“I am always saying “Glad to’ve met you” to somebody I’m not at all glad I met. If you want to stay alive, you have to say that stuff, though.”
Paperback, 230 pages.
Read from December 13, 2016 to December 21, 2016.
If you know anything about my reading habits, it is that I like to read classics. I often feel like a neglectful reader and English major if there is a classic novel that I have not yet read so I try to work my way through as many as I can. While this book came with mixed reviews from the millions of people who have read it, I personally enjoyed this timeless novel.
Holden Caulfield is a teen on the brink of adulthood during 1949 in New York. Holden’s family is upper-middle class and as the eldest there is as a lot expected of him. Yet he fails to stay in the prestigious schools his parents keep enrolling him in. While Holden does well when he puts in the effort at school, he cannot seem to fake the persona needed to socialize and be successful in school. He is tired of the ‘phony’ people and these perceived necessary social constructs that he can neither understand and barely tolerate. His younger sister is the only person he feels he can be honest with as she is young enough to not be hindered by social constructs. After getting kicked out of yet another school, Holden decides to put off tell his folks for a while and shacks up in a cheap hotel for a few days. Excessive drinking, wandering, flirting and sex ensue as Holden waivers between childhood and adulthood over the phony aspects of people and society.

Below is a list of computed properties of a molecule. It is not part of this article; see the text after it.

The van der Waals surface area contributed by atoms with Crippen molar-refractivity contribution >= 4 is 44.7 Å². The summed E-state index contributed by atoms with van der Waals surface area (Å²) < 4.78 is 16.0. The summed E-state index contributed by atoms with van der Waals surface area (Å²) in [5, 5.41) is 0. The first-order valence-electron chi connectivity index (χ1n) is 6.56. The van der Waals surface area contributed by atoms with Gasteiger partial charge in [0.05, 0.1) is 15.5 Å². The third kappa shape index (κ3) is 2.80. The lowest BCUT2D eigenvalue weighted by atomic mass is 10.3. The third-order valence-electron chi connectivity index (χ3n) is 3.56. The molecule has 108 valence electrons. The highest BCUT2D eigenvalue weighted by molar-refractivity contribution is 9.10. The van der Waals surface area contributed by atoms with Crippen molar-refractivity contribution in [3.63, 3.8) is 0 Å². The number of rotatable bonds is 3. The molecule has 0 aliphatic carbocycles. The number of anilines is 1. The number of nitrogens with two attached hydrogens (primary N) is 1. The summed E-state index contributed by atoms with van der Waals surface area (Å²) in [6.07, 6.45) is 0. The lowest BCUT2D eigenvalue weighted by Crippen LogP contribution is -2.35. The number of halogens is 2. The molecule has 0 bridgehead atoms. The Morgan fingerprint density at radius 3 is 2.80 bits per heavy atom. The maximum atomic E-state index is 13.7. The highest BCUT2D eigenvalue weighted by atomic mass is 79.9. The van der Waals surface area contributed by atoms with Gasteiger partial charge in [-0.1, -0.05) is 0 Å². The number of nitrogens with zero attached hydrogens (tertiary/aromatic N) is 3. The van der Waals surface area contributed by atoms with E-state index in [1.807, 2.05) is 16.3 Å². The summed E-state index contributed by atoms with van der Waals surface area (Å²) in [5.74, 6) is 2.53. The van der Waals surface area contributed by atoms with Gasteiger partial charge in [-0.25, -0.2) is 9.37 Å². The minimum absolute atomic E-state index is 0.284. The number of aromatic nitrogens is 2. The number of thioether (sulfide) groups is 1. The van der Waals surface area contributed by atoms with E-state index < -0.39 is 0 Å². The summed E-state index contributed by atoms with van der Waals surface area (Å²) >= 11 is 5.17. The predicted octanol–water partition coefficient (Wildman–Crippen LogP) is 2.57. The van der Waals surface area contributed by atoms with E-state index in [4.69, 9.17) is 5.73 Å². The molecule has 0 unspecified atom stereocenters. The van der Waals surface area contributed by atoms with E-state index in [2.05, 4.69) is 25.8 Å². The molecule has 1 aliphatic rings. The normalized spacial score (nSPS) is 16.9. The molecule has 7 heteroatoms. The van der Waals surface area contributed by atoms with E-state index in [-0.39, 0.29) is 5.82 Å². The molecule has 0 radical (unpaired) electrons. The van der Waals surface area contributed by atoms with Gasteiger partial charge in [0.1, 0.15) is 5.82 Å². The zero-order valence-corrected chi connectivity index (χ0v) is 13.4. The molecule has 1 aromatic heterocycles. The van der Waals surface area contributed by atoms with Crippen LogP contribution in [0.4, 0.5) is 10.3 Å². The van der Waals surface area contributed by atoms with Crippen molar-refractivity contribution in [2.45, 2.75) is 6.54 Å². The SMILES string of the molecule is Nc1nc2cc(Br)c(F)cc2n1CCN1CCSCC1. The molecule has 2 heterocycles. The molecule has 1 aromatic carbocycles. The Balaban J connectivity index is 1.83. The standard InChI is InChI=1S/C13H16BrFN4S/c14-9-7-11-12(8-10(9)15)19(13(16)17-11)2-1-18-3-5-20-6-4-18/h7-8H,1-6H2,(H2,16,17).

I believe a lot of people don’t understand how this book can be timeless, or perhaps don’t understand the big deal that this book became, and that is because in this day in age we all pretty much do what we want. In the 1950s, children were raised to do what they were told and to do what was expected of them. They were literally expected to be seen and not heard and were restricted in expressing their individuality. This struggle that Holden goes through spoke to a whole generation of frustrated people. Salinger’s work was the first to be this honest and the types of feelings he depicted lead to the revolutions that you see in the 1960s and 70s where free spirit and individuality started to take presence.
I believe this book is still timeless. Though we have that freedom of expression, Holden’s feelings of misplacement and being unsure with what to do in the next part of his life is practically universal for every youth. Even the constant questioning of the world around him is consistent with youth all over. While Holden’s story reflects a different era, his feelings cross generations.
I would recommend this novel for any classic novel who has not yet read it and for those looking for a pragmatic read.